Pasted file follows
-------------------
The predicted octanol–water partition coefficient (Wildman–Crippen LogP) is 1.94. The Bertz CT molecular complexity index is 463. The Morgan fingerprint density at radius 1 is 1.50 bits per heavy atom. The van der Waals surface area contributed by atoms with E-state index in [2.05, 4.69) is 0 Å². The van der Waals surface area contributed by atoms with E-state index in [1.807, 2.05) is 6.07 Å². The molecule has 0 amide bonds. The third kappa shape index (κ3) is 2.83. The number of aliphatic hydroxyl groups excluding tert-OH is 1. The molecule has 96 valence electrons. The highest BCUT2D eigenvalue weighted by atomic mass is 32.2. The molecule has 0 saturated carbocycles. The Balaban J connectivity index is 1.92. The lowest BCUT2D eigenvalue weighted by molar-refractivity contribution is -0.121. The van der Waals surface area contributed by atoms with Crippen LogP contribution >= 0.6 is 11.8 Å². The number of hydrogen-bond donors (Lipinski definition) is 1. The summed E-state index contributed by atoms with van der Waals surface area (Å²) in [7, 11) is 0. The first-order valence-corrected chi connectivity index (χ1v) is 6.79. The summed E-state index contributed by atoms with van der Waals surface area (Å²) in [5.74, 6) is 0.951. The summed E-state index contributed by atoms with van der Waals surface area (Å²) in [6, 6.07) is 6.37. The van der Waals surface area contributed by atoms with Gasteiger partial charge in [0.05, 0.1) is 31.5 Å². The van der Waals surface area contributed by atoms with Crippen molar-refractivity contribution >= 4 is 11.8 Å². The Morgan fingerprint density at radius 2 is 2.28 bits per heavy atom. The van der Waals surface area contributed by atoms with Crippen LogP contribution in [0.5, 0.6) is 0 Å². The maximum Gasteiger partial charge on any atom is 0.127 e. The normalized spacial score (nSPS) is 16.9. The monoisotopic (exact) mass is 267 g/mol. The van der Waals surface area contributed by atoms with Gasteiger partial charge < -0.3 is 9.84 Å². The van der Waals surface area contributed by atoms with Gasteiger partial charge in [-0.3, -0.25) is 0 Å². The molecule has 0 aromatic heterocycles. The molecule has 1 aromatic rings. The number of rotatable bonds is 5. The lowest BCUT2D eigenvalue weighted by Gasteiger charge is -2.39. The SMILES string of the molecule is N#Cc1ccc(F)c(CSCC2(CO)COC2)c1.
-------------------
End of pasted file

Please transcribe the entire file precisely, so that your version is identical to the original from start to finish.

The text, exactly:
The predicted octanol–water partition coefficient (Wildman–Crippen LogP) is 1.94. The Bertz CT molecular complexity index is 463. The Morgan fingerprint density at radius 1 is 1.50 bits per heavy atom. The van der Waals surface area contributed by atoms with E-state index in [2.05, 4.69) is 0 Å². The van der Waals surface area contributed by atoms with E-state index in [1.807, 2.05) is 6.07 Å². The molecule has 0 amide bonds. The third kappa shape index (κ3) is 2.83. The number of aliphatic hydroxyl groups excluding tert-OH is 1. The molecule has 96 valence electrons. The highest BCUT2D eigenvalue weighted by atomic mass is 32.2. The molecule has 0 saturated carbocycles. The Balaban J connectivity index is 1.92. The lowest BCUT2D eigenvalue weighted by molar-refractivity contribution is -0.121. The van der Waals surface area contributed by atoms with Crippen LogP contribution >= 0.6 is 11.8 Å². The number of hydrogen-bond donors (Lipinski definition) is 1. The summed E-state index contributed by atoms with van der Waals surface area (Å²) in [7, 11) is 0. The first-order valence-corrected chi connectivity index (χ1v) is 6.79. The summed E-state index contributed by atoms with van der Waals surface area (Å²) in [5.74, 6) is 0.951. The summed E-state index contributed by atoms with van der Waals surface area (Å²) in [6, 6.07) is 6.37. The van der Waals surface area contributed by atoms with Gasteiger partial charge in [0.05, 0.1) is 31.5 Å². The van der Waals surface area contributed by atoms with Crippen molar-refractivity contribution >= 4 is 11.8 Å². The Morgan fingerprint density at radius 2 is 2.28 bits per heavy atom. The van der Waals surface area contributed by atoms with Crippen LogP contribution in [0.5, 0.6) is 0 Å². The maximum Gasteiger partial charge on any atom is 0.127 e. The normalized spacial score (nSPS) is 16.9. The monoisotopic (exact) mass is 267 g/mol. The van der Waals surface area contributed by atoms with Gasteiger partial charge < -0.3 is 9.84 Å². The van der Waals surface area contributed by atoms with Gasteiger partial charge in [-0.3, -0.25) is 0 Å². The molecule has 0 aromatic heterocycles. The molecule has 1 aromatic rings. The number of rotatable bonds is 5. The lowest BCUT2D eigenvalue weighted by Gasteiger charge is -2.39. The SMILES string of the molecule is N#Cc1ccc(F)c(CSCC2(CO)COC2)c1.